First-timer Griffith provides an intimate account of adolescent depression.
In 2001, Griffith’s son Will, 17, tried to kill himself by overdosing on his antidepressants. The first chapter, recounting Griffith’s finding her near-comatose son in bed and rushing him to the hospital, is gripping, grueling and entrancing. As Griffith recounts his recovery, she makes elegant detours to consider her divorce and remarriage, the frankly marvelous co-parenting she and her ex worked out, and her own struggle with clinical depression. Decorating her account are letters between Will and his parents, snippets of doctors’ reports, excerpts from Will’s journal and, most rewardingly, letters and diary pages by Will’s girlfriend, who herself wrestled with depression (she was a self-mutilating “cutter” during the months she and Will dated) and who is an emerging writer in her own right. But this isn’t mere memoir. It’s also reportage and social criticism, with a little self-help thrown in about how to recognize depression in a teenager; the pros and cons of SSRIs; and suppositions about why so many kids today are depressed. Griffith also exposes the inexcusable (if not wholly surprising) flaws and fault-lines in the mental health care world. Though that world is staffed by many devoted and compassionate doctors—you’ll meet some in these pages—it is ill-prepared, in the main, to handle depression among adolescents. The FDA remains fuzzy about the effects of antidepressants on teenagers; inpatient treatment centers for juvenile patients are extremely expensive to operate and are consequently closing their doors; and, if Griffith’s experience is representative, the insurance industry isn’t exactly sweet on suicidal teenagers. All this is laced with shocking statistics (each day, 2,000 young people between 13 and 18 attempt suicide). But the text never becomes morose, thanks in part to Griffith’s light hand as a word-smither and her often winsome turns of phrase (“Girls were drawn to him like ants to a glazed donut”).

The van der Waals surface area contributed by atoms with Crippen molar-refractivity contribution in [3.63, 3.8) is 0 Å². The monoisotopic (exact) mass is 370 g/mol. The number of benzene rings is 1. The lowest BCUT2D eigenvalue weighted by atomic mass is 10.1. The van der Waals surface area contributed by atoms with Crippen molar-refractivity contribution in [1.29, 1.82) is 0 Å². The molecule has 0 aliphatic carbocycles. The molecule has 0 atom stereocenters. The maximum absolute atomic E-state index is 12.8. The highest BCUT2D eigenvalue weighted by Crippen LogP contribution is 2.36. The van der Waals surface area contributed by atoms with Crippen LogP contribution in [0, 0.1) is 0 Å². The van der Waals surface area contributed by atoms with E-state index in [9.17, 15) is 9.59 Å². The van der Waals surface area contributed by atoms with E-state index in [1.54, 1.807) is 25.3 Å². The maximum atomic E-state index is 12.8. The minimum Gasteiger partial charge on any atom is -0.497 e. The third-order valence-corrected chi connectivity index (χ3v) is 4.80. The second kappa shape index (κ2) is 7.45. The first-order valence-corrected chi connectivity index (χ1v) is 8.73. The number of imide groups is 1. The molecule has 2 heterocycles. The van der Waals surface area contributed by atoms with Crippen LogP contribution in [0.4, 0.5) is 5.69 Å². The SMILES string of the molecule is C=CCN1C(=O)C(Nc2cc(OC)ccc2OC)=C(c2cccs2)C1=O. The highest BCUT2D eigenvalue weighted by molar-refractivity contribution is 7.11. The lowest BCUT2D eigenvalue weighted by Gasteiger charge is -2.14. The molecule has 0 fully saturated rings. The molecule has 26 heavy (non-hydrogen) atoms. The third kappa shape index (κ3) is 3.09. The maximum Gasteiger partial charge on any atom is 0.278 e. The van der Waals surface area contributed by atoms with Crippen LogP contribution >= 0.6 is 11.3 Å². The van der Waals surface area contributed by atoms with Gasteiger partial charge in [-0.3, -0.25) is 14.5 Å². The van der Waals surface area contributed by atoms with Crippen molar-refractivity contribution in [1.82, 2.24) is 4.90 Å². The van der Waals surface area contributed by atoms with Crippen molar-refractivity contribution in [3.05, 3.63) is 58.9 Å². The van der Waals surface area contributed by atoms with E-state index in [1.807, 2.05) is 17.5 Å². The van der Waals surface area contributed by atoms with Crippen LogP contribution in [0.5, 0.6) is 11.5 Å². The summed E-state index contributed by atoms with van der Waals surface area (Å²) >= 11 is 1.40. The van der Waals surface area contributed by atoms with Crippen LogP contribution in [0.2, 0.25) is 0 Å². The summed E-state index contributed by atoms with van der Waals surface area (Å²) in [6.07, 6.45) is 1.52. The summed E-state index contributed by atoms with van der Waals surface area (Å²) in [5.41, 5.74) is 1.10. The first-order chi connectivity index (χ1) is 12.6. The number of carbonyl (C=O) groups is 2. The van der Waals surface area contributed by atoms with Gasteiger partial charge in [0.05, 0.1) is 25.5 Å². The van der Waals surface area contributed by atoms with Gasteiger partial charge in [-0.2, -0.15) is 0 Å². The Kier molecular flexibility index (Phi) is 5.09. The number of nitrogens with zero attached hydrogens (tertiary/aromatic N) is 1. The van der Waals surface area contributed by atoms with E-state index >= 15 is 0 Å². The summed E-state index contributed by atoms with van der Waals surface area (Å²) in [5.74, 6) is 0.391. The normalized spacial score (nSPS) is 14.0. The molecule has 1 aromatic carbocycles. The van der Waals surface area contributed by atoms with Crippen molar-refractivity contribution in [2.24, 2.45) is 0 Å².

A knowledgeable guide’s revelatory report on a disturbing phenomenon.